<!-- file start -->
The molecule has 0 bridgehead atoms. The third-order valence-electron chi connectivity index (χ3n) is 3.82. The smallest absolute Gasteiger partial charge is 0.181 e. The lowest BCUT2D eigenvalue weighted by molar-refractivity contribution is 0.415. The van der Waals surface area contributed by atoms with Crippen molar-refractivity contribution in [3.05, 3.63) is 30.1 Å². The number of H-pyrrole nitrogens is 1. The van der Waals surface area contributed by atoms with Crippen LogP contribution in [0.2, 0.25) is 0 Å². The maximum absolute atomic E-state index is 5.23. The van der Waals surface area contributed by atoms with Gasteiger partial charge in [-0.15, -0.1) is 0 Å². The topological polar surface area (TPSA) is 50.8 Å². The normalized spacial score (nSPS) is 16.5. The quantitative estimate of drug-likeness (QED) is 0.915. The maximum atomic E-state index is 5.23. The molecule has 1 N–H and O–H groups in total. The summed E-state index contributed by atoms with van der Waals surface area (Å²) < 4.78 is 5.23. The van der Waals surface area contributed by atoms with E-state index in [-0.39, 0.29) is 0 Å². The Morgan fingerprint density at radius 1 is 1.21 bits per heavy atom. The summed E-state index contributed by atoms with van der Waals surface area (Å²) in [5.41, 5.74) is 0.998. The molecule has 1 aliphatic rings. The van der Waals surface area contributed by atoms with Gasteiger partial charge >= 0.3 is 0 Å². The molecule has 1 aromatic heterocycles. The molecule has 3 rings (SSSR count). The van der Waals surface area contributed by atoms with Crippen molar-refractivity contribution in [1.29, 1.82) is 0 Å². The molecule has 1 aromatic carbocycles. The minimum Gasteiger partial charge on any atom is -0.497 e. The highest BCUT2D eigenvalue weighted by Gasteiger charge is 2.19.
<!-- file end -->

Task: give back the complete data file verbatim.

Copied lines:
The molecule has 0 bridgehead atoms. The third-order valence-electron chi connectivity index (χ3n) is 3.82. The smallest absolute Gasteiger partial charge is 0.181 e. The lowest BCUT2D eigenvalue weighted by molar-refractivity contribution is 0.415. The van der Waals surface area contributed by atoms with Crippen molar-refractivity contribution in [3.05, 3.63) is 30.1 Å². The number of H-pyrrole nitrogens is 1. The van der Waals surface area contributed by atoms with Crippen LogP contribution in [0.2, 0.25) is 0 Å². The maximum absolute atomic E-state index is 5.23. The van der Waals surface area contributed by atoms with Gasteiger partial charge in [-0.15, -0.1) is 0 Å². The topological polar surface area (TPSA) is 50.8 Å². The normalized spacial score (nSPS) is 16.5. The quantitative estimate of drug-likeness (QED) is 0.915. The maximum atomic E-state index is 5.23. The molecule has 1 N–H and O–H groups in total. The summed E-state index contributed by atoms with van der Waals surface area (Å²) < 4.78 is 5.23. The van der Waals surface area contributed by atoms with E-state index in [-0.39, 0.29) is 0 Å². The Morgan fingerprint density at radius 1 is 1.21 bits per heavy atom. The summed E-state index contributed by atoms with van der Waals surface area (Å²) in [5.41, 5.74) is 0.998. The molecule has 1 aliphatic rings. The van der Waals surface area contributed by atoms with Gasteiger partial charge >= 0.3 is 0 Å². The molecule has 1 aromatic heterocycles. The molecule has 3 rings (SSSR count). The van der Waals surface area contributed by atoms with Crippen molar-refractivity contribution in [1.29, 1.82) is 0 Å². The molecule has 1 aromatic carbocycles. The minimum Gasteiger partial charge on any atom is -0.497 e. The highest BCUT2D eigenvalue weighted by Gasteiger charge is 2.19.